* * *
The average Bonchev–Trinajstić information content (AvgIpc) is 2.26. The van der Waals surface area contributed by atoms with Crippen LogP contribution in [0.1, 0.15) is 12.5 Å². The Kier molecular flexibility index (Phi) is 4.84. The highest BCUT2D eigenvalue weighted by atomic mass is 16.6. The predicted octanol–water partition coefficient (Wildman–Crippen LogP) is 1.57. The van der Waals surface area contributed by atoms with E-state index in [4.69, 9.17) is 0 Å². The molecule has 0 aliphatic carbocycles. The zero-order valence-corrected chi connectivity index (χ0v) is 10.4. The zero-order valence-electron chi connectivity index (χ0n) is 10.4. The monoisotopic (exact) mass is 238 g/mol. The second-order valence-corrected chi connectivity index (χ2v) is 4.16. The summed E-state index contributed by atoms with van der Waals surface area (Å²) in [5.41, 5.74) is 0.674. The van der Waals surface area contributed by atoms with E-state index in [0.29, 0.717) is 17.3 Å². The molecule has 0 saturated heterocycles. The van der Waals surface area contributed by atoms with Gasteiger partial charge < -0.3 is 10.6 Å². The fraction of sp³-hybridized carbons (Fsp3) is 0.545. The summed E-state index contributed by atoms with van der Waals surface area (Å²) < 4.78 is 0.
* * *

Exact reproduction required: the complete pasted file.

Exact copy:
The average Bonchev–Trinajstić information content (AvgIpc) is 2.26. The van der Waals surface area contributed by atoms with Crippen LogP contribution in [0.1, 0.15) is 12.5 Å². The Kier molecular flexibility index (Phi) is 4.84. The highest BCUT2D eigenvalue weighted by atomic mass is 16.6. The predicted octanol–water partition coefficient (Wildman–Crippen LogP) is 1.57. The van der Waals surface area contributed by atoms with E-state index in [4.69, 9.17) is 0 Å². The molecule has 0 aliphatic carbocycles. The zero-order valence-corrected chi connectivity index (χ0v) is 10.4. The zero-order valence-electron chi connectivity index (χ0n) is 10.4. The monoisotopic (exact) mass is 238 g/mol. The second-order valence-corrected chi connectivity index (χ2v) is 4.16. The summed E-state index contributed by atoms with van der Waals surface area (Å²) in [5.41, 5.74) is 0.674. The van der Waals surface area contributed by atoms with E-state index in [0.29, 0.717) is 17.3 Å². The molecule has 0 saturated heterocycles. The van der Waals surface area contributed by atoms with Gasteiger partial charge < -0.3 is 10.6 Å². The fraction of sp³-hybridized carbons (Fsp3) is 0.545. The summed E-state index contributed by atoms with van der Waals surface area (Å²) < 4.78 is 0.